There is one small exception, however. Specialty archival storage boxes can be a good choice if you plan to store your collection for years without accessing it often. These boxes are usually made from vinyl and create an airtight seal when properly packed and locked.
One of the quickest ways to damage retro media is to subject it to either very hot or freezing cold conditions, so temperature control is a must. Even insulated attics, garages and storage units often get too hot or cold for sensitive media, so choose a spot with more advanced temperature control options. Indoor, climate-controlled commercial units are a good choice.
Moisture is another major concern when it comes to media storage. It can eat away at softer materials, including vinyl and tapes, but it can even cause laser rot on laser discs and CDs if left unchecked. Direct exposure to dampness is an obvious problem that can be avoided by simply storing your collection indoors, but atmospheric humidity also can create problems. Generally, you want to have about 35% to 40% humidity for ideal storage. If your area tends to have a higher level of humidity than that, run a dehumidifier or look for commercial units with humidity control measures.
Other Environmental Considerations
UV light is another potentially damaging environmental concern, although some forms of retro media are more susceptible to it than others. No media should be stored in direct sunlight, but laser discs are particularly susceptible to UV damage, so take care to store them in a dimmer area.
VHS tapes and cassettes also need to be stored away from magnets, as even weak magnets can cause data loss over time. Many electronics, including loudspeakers and surge protectors, contain magnets, so don’t place those right next to your tapes. High-voltage lines also create a weak magnetic field, so look for storage units that don’t have them running directly overhead.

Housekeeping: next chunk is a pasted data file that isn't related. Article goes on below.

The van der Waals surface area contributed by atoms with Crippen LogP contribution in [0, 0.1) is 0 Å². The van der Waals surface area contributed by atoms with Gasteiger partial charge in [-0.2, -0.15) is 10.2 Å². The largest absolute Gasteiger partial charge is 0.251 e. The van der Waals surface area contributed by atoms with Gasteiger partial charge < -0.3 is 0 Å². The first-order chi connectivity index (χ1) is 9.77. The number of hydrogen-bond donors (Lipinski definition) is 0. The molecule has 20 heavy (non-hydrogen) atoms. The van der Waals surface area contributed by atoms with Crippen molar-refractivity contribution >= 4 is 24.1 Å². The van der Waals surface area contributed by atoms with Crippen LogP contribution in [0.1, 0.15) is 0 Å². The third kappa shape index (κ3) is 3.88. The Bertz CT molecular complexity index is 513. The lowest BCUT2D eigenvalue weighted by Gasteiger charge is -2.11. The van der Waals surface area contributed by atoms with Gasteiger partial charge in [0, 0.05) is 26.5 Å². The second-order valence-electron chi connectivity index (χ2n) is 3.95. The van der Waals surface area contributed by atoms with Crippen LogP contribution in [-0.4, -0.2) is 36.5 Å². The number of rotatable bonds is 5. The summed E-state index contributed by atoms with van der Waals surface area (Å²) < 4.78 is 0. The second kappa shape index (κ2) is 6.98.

Position Things Properly
One of the biggest things storage experts emphasize is that retro media should never be stacked. Even when stored in protective cases, the weight of a large stack can put too much pressure on the bottom items and cause warping, cracking and other damage. Instead, line your records, tapes or discs up like books, with the bottom edge down and just the spine showing. Don’t cram them in too tightly, either. If you have to struggle to add or remove items, you’re probably putting too much pressure on them.
The exception to this is vertical towers specifically designed for disc or cassette tape storage. These units have an individual slot for each item, which avoids creating pressure.
Check In Regularly
Even the best-designed storage system can fail, so it’s a good idea to do periodic check-ins on your collection. Keep an eye out for any moisture buildup, rodent activity or other environmental dangers to ensure your treasured collection stays safe. Spot-checking individual items to look for mold, dry rot or other damage is also a good idea to make sure you’re not missing any hazards.
Frequently Asked Questions
Can VHS tapes be stored in the cold?
No. VHS tapes are highly sensitive to cold and should be stored between 55 and 70 degrees Fahrenheit.
Do VHS tapes go bad?
Yes. Although proper storage preserves them for longer, VHS tapes do deteriorate over time. The life of the tapes can vary, but 25 years is often a good rule of thumb.
Do CDs and DVDs go bad?
Yes, but high-quality CDs and DVDs can last over 100 years if cared for and stored properly. Discs made from lower-quality materials may degrade faster.